of States. On tho 18th day of De
comber, 1865, it was officially declar
ed to have become valid us a part of
the Constitution ol'thc United States.
All of the States in which the insur?
rection had existed, promptly amend?
ed their Constitutions so us to make
them conform to the great change
thus effected in the organic law of
i the land; declared null and void all
1 ordinances and laws of secession, re?
pudiated till pretended debts and ob?
ligations created for the revolutiona?
ry purposes of the insurrection, and
proceeded in good faith to the enact?
ment of measures for th? protection
and amelioration of the condition of
the colored race. Congress, however,
yet hesitated to admit any ot these
States to representation, and it was
not until towards the close of the
eighth month of tho session that au
exception was made in favor of Ten?
nessee, by tito admission uf her Sen?
ators and Representatives. I deem
it a subject of profound regret that
Congress has thus far failed to admit
to seats, loyal Senators and Repre?
sentatives from the other States,
whose inhabitants, with those of Ten?
nessee, had engaged in the rebellion.
Ten States, more than one-fourth oi
the whole number, remain without
representation. The seats of fifty
members in the House of Represen?
tatives,'and of twenty members in thc
Senate, aro yet vacant. Xot by theil
own consent: not by a failure of elec?
tion; but by the refusal of Congress
to accept linar credentials. Theil
admission, it is believed, would hav(
accomplished much towards the re?
moval and strengthening of our rela?
tions as one people, and removed se
rions cause for discontent on the par
of thc inhabitants of those States
It would have accorded with thc
great principles enunciated in th<
declaration of American independ
once-that no people ought to bea:
the burden ot' taxation, and yet b<
denied the right pf representation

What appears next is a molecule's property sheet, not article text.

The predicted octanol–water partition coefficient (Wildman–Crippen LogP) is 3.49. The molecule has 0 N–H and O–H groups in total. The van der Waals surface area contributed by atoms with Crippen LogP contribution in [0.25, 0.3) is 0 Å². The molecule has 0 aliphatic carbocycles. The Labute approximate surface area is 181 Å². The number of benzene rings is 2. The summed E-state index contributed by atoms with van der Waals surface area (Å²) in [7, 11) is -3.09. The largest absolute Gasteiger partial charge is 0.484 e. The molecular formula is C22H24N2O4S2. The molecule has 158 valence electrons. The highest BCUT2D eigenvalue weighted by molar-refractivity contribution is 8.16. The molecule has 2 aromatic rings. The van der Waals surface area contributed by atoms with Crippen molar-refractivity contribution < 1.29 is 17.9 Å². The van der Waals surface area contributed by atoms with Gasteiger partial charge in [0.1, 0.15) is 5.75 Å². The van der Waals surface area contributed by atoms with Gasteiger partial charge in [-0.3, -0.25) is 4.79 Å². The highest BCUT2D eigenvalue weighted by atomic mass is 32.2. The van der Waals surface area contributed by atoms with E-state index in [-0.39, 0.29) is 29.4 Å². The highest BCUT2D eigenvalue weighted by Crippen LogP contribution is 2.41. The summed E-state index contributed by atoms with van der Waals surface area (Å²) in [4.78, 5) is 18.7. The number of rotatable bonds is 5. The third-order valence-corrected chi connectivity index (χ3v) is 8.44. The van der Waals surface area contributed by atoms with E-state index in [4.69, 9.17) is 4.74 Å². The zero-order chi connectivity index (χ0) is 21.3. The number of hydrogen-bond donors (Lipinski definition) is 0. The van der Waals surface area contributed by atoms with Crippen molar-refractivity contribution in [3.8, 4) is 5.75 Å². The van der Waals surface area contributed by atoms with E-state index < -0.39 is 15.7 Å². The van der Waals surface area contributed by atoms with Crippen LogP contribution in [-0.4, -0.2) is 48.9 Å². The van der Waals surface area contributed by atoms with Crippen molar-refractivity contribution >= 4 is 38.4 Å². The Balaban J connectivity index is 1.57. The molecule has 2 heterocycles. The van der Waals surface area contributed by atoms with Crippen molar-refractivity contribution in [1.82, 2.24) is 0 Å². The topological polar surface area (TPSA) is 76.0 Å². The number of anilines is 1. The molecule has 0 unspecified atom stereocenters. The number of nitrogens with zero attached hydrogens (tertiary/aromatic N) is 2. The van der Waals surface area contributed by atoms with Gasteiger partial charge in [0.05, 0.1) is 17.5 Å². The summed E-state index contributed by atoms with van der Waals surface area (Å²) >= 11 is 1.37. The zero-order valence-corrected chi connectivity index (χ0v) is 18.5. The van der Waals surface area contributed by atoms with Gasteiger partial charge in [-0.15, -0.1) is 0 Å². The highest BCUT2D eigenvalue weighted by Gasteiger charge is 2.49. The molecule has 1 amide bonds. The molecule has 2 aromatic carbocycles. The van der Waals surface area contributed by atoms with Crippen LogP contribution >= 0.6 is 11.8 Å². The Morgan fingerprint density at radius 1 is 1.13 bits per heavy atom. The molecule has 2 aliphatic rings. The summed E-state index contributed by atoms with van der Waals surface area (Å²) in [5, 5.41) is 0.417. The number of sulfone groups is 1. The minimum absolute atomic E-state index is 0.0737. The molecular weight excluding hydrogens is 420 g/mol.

It would have been in consonant
with the express provisions of tin
Constitution-that each State shoult
have at least one representative, an?
that no State, without its consent
shall be deprived of its equal suffrag
in the Senate. These provisions wert
intended to secure to every State, ant
to the people of (-very State, th
right of representation in each Hons
of Congress; and so important was i
deemed by the framers of the Con
stitution, t'that the equality of th
States in the Senate should be prc
served, that not even by an amend
ment ot' the Constitution can an
State, without its consent, be denie
a voice in that branch of the Xationt
Legislature, lt is true, it has bee
assumed that the existence ot* th
States was terminated by the rebe'
lions acts of their inhabitants, an
'that, the insurrection having bee
suppressed, they wen; thenceforwar
to be considered merely as conquere
territories. The legislative, exect
tive, and judicial departments of th
Government have, however, wit
great distinctp.ess and uniform coi
sistency, refused to sanction a
assumption so incompatible wit
the nature of our Republican systeu
and with the professed objects of th
war, throughout the recent legislatio
of Congress, the undeniable fa<
makes itself apparent, that these te
political communities are nothin
less than States of this Union. A
the very commencement of the rebe
lion, each House declared, with
unanimity tis remarkable as it wt
significant, that the war was nc
waged upon our part in any spirit c
oppression, nor Tor any purpose (
conquestor subjugation, nor pnrpos
of overthrowing or interfering wit
the rights or established institutioi
of those States, but to defend an
maintain the supremacy of the Coi
stitution, and till laws made in pu
suance thereof, and to preserve tl
Union with all the dignity, equalil
and rights of the several Statesunin
paired; aud that as soon as these ol
jects were accomplished, the wi
ought to cease. In some instance
Senators were permitted to contint
their legislative functions, while :
other instances, representatives we:
elected and admitted to their sea
after their States had formally d
dared their right to withdraw fro
the Union, and were endeavoring \
maintain that right by force of arm
All of the States whose people we
in insurrection ns States, were i:
eluded in the apportionment of tl
direct tax of ?20,000,000 annual
laid upon the United States by tl
Act approved August 5, 1861. Co
gress, by the Act of Mareil 4, 18(5
?md by tho apportionment of repr
seutatiou thereunder, also recognize
their presence as States in theUnio
and they have, for judicial purpose
been divided into districts as Stat
alone can be divided. The same i
cognition appears in the recent legi
fation in referenco to Tenncsse
which evidently rests upon the fa
that the functions of the State we
not destroyed by the rebellion, b